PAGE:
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RUSSO: Barriers to entry

Requiring fraternities to use guest lists provides no obvious safety benefits

To quote a recent Jezebel article written by a University alumna, “Everyone’s ready to move on.” The entire University community was under the microscope last semester, with perhaps the most scrutinized institution being Greek life. Despite the emotional toll that the Rolling Stone article and its aftermath took on our community, we must remain in dialogue about how to move forward.

One of the stipulations of the new Fraternal Organization Agreement is that “a security agent provided by an IFC-approved vendor must remain at the entry point throughout the duration of the function” and that “a printed list provided to the security agent by the fraternity must exclusively dictate the approved guests for the function.”

I presume the purpose of the list is to provide a record of who was at what fraternity party in order to counteract the notion that fraternity parties are chaotic dens in which sexual assault is rampant. However, requiring fraternities to keep lists will not ameliorate any safety concerns on a more than cosmetic level. In addition, this requirement may negatively impact the University’s social atmosphere in a way that can have tangible safety consequences and might take us a step back rather than forward.

In theory, fraternity guest lists provide a clear record of who was present at a party on a given night. In practice, this may not work. From what I have heard from friends and peers, many fraternities have compiled lists of several thousand people, likely including certain sororities and fraternities with whom that group may often socialize. The concern with this is twofold. First, students may simply use the name of someone else (whom they know would be on the list) in order to gain admission to a party. Second, from what I have seen so far, the security agent is only present at one entrance to the house. Many fraternity houses have two or even three entrances. The language in the FOA leaves some room for interpretation. However, the security agent loses any real purpose if only positioned at one entry point. If an instance of sexual assault were to occur, but the person entered either under another name or through a back entrance, the fraternity or individual member involved would be able to use this record to deny the allegation completely.

Although safety is clearly the most important consideration in terms of the FOAs, we should also consider how this new barrier to entry might impact the University social scene as a whole. Leading up to this past weekend, many messages were sent out to my sorority to “like this if you want to be on the list for [insert fraternity here]’s party on Friday.” It became clear to me that as a member of the Greek community, I now had restricted access to fraternity parties, many of which were formerly technically open to anyone. Fraternity events should not just be for members of the Greek community. Many would argue fraternity parties were exclusive even before the FOA changes. However, the formalization of this exclusivity will likely only worsen this concern.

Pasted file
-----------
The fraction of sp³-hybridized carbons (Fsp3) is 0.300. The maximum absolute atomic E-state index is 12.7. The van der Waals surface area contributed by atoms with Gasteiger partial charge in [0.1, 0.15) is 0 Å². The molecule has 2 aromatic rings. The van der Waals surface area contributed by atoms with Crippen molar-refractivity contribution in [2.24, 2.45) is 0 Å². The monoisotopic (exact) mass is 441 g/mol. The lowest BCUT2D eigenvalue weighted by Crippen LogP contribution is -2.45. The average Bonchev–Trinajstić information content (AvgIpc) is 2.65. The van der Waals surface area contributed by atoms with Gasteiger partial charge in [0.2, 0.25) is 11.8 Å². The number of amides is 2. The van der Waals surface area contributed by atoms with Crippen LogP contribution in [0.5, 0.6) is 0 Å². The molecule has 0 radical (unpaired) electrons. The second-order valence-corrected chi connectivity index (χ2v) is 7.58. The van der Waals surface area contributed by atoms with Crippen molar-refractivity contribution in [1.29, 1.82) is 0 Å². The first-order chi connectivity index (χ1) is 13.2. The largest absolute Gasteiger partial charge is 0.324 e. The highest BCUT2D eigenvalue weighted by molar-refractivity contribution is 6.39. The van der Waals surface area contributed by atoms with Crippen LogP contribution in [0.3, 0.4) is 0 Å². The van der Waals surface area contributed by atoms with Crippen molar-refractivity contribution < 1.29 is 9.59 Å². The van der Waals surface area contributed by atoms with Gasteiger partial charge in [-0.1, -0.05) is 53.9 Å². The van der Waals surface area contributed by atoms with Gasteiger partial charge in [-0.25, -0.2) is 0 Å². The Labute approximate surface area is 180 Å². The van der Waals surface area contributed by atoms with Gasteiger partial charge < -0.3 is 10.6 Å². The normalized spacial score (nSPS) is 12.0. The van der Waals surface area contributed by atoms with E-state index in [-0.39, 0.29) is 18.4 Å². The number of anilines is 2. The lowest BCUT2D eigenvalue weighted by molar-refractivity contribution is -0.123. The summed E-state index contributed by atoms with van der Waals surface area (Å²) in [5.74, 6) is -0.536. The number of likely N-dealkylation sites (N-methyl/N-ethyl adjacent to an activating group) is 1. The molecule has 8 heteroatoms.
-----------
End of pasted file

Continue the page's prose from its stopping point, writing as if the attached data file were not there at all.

Those who don’t have friends in fraternities who can put them on the list might not want to go to fraternity parties anyway. I am certainly not arguing that fraternity parties are the safest social outlet. However, first years are the most likely not to know anyone in fraternities, and also largely do not have access to bars. Exclusivity aside, the lists will increase drinking in first year dorms, a major safety and liability concern for the University.

According to the IFC’s Agreement Referendum, the changes “seek to achieve a safe environment at fraternity events by addressing high-risk drinking, sexual misconduct and unhealthy power structures.” Although some of the changes — such as requiring the presence of three “sober and lucid” brothers — is a clear step forward toward improving safety at these events, the requirement of a list strengthens unhealthy power dynamics rather than weakening them.

Although I am not an expert on sexual assault, I do not see how lists will make fraternities safer for those who enter. In conversations about sexual assault last semester, one thing that was always highlighted was the notion of the negative impacts of “barriers to entry.” Students should not be entering fraternity parties under the pretense of owing something to the person who put them on the list.

The media coverage of the Boys Bid Night ban provided evidence that the University is nowhere near out of the national spotlight after the events of last semester. The Greek community has been especially questioned, and we should be wary of exacerbating tensions which have existed within our community even prior to these events. While from an outsider’s perspective it may seem as if this change to the FOA would have positive implications, we must continue to evaluate how these new dynamics are playing out within our community.

Mary Russo is a Senior Associate Editor for The Cavalier Daily. She can be reached at